greeted Kate and Rob with enthusiasm and had plied them with tea, coffee, and cookies, as they were asked about their life stories. Interviews that should have taken fifteen to twenty minutes had taken closer to an hour each.
After dinner, Betty took them into the den to show them her handiwork. She had listed the names of the members of the writers’ club on one of two large pieces of white posterboard, with room under each name to add notations. On the second, she had written the title “Other Suspects” and had listed several names. All she lacked was a bulletin board to tack them to.
You can take the teacher out of the classroom
, Kate thought.
But you can’t take the classroom out of the teacher.
They compared notes from their interviews and Betty made some notations. Their main accomplishment of the day had been the elimination of several people from their list. Both Kate and Rob had felt they were telling the truth when they’d claimed to have only known Doris in passing.
By nine, Betty was yawning. She went into her bedroom to get ready for bed, but she would be sleeping on the small settee in the living room as she had done the night before. She had insisted that her tall, big-framed nephew take the queen-sized bed in her bedroom.
“I’m way too wired to sleep yet,” Kate said. “Too much tea and coffee today. I’m not used to it anymore.” She’d been avoiding caffeine for over a year, while she was pregnant and then nursing.
“I’m still a bit wound up myself,” Rob said. “Why don’t we take a walk. I’ve got a key, so we can slip back in later and not disturb Aunt Betty.”
Kate and Rob walked down the short hallway to the atrium in the center of the building. At nine, the area was already deserted, although they could hear televisions playing and the low murmur of conversations in several of the apartments. “Pretty much roll up the sidewalks at sunset around here, don’t they?” Rob said, as they headed for the front doors of the building.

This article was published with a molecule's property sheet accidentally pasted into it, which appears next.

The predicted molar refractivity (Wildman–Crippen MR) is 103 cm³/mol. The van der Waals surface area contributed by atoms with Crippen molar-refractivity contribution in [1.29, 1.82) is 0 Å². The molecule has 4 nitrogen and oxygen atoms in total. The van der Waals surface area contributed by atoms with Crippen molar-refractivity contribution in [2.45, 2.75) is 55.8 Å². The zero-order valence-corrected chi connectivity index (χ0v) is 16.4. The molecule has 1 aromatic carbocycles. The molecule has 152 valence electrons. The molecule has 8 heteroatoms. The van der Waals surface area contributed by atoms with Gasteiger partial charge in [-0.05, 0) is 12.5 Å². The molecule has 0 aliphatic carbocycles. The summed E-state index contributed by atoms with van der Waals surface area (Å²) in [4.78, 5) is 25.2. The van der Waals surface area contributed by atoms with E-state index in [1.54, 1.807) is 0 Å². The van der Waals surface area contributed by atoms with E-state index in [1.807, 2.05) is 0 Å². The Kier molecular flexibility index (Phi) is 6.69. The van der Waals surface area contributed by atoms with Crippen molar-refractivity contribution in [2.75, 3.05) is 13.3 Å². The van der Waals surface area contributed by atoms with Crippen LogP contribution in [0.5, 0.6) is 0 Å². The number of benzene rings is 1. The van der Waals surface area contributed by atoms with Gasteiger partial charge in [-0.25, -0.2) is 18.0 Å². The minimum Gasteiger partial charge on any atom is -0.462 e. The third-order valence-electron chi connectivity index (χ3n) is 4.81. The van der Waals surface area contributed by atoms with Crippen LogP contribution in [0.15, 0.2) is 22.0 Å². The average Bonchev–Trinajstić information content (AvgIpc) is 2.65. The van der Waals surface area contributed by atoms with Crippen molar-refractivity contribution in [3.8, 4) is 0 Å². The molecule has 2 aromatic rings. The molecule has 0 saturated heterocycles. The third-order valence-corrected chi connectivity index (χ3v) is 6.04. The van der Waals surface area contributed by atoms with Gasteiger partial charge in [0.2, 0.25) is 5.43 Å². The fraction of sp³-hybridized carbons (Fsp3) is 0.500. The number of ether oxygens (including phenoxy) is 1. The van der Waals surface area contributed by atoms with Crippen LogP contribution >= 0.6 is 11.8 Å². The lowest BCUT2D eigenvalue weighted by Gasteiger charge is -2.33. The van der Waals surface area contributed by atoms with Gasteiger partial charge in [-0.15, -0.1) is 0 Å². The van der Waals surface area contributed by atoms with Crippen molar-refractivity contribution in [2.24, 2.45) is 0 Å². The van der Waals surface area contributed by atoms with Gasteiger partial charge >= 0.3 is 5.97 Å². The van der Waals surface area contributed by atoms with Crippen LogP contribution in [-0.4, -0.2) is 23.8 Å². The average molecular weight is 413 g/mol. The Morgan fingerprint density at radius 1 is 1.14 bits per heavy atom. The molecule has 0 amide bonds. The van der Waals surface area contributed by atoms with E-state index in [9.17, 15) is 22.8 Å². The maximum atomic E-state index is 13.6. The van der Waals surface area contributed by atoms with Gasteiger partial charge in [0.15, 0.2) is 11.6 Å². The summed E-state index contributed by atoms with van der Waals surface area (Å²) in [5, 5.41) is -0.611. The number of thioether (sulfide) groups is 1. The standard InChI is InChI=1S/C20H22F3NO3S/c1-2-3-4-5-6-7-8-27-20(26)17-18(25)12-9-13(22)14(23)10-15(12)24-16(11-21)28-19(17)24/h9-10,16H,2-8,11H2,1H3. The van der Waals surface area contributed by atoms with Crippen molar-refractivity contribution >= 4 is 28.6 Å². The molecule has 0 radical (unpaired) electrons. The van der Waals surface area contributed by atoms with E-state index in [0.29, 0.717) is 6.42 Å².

Kate glanced outside at the gray July dusk. “Yeah, it’s not even completely dark yet.”
As they pushed through the doors, Kate studied her friend’s broad face. Rob was looking downright haggard.
They chose a direction at random and strolled along the sidewalk. Streetlights surrounding the parking lots were coming on, then some blinked off again, their sensors unable to make up their minds.
“Anything the matter, Rob?” Kate asked.
Rob gave a low chuckle. “Besides the obvious that my aunt is a murder suspect?”
“Yeah, besides that.” Kate smiled at him.
“This case is getting to me a bit. It’s going okay so far, but a lot is at stake. My client’s wife is an alcoholic. Originally, she was divorcing him so she could party without him nagging her about trivial things, like not leaving the kids home alone when she wants to go to the bar, and not driving drunk with them in the car.
“So he assumed she would agree to him having custody of the kids, but she’s balked at that. Now we’re duking it out in front of a judge. If she gets custody, the kids will be at risk even more than they were before.”
“How old are the kids?”
“Six and four.”
“Yeah,” Rob said, “way too young to be the rope in a parental tug of war.”
“Not that there’s ever a good age for that.” Kate noticed a bench beside the sidewalk. “Let’s sit for awhile.”
The temperature was dropping with nightfall but heat was still radiating from the asphalt of the parking lots. A slight breath of cool breeze ruffled their hair. They sat down. Rob stretched his long legs out in front of him and let out a sigh.
“So is your client going for full custody?”
“Yeah, and supervised visitation for the mother, which he’s not going to get. Now she’s claiming she’s sober, going to AA. But she’s promised him before that she would clean up her act, and it’s only lasted a few days.”
“With the courts still leaning toward